El Tec de Monterrey y The Ragon Institute explorarán la creación de una alianza para trabajar en conjunto
By Asael Villanueva | CONECTA NATIONAL NEWS DESK - 10/14/2022 Photo Alejandro Salazar

Terry Ragon, Founder of the Ragon Institute of MGH, MIT, and Harvard, a research center focused on immune system diseases, proposed a potential partnership with Tec de Monterrey.

Ragon participated in a discussion on philanthropy and research with José Antonio Fernández, the Tec’s Chairman of the Board, at TecSalud’s Zambrano Hellion Hospital.

“I believe that in the best place and with the best partners, we can find ways to cooperate and even develop new technologies,” said Fernández Carbajal.

This institute brings together scientists and engineers from diverse fields to promote immune system and health research with the aim of preventing and curing human diseases, mainly focusing on HIV and AIDS.

“How can we change the world for the better? (...) If we’re successful (in finding a cure for HIV), we’ll probably learn how to tackle other diseases in the process,” Ragon said.


 Terry junto a Bruce comenzaron a trabajar en el principal objetivo del Ragon Institute
Terry Ragon, Founder of The Ragon Institute (right); and José Antonio Fernández, the Tec’s Chairman of the Board.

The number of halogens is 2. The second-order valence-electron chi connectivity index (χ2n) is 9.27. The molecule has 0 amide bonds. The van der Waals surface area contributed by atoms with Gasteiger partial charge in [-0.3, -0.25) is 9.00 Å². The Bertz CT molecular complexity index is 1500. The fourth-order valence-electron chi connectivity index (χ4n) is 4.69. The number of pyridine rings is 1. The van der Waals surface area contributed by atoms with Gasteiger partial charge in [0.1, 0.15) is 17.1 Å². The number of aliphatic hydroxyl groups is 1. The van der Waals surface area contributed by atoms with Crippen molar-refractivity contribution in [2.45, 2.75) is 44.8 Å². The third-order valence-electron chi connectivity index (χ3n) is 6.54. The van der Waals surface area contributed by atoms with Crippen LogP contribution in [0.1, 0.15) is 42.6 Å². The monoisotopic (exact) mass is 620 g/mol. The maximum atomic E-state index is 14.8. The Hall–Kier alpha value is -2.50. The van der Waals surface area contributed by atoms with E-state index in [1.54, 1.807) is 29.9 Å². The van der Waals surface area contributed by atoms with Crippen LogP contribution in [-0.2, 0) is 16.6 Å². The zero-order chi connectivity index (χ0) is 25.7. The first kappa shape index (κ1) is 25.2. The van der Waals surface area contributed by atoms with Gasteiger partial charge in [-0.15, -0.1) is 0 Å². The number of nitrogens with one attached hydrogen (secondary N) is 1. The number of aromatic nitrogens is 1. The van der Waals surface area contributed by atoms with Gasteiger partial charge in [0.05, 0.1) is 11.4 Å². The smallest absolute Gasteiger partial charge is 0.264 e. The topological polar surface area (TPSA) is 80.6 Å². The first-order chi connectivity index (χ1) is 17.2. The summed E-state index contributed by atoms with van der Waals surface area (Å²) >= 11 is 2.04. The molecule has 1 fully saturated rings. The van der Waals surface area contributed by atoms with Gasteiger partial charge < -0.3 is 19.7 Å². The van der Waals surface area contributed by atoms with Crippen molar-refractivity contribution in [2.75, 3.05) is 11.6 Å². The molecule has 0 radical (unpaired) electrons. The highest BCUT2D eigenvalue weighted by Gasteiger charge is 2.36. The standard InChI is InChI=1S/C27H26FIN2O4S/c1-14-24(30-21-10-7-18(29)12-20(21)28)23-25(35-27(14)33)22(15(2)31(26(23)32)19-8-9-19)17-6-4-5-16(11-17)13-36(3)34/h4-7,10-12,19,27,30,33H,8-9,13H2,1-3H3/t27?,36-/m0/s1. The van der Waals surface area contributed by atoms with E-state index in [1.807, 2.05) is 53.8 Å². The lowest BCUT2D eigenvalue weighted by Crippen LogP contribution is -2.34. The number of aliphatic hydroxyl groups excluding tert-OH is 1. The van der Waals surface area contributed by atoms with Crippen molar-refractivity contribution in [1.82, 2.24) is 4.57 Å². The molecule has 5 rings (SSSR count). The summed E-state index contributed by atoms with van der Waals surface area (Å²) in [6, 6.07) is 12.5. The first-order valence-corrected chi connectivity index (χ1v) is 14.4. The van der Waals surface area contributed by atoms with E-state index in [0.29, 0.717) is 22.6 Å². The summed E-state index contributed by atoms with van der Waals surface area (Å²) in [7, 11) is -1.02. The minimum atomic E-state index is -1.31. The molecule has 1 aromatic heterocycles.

An opportunity to work with the Tec

David Garza, Rector and Executive President of Tec de Monterrey, said that one of the main aims when seeking partnerships with other universities and institutions essentially lies in increasing the Tec’s ability to make an impact.

“We believe in international synergies with world leaders, such as this institution, which is working with MIT and Harvard and is interested in establishing a relationship.

“Also, listening to these kinds of messages and stories is inspiration for us all,” Garza said.

To this end, Terry said that the idea of exploring a possible collaboration between Tec de Monterrey and The Ragon Institute came from Bruce Walker and Facundo Batista, who is a Professor of Microbiology and Immunology at Harvard.

“That’s the reason we’re here, to discover possibilities and see if there are opportunities for all of us,” Ragon said.


Where his passion for helping people came from

During the discussion, Terry shared how his interest in philanthropy and research first developed, after his father moved him and his family from the United States to Bogotá, Colombia, in 1967.

On his way to high school, Terry would see various young people and children who didn’t have the opportunities that he had in life, and he would wonder why that might be the case.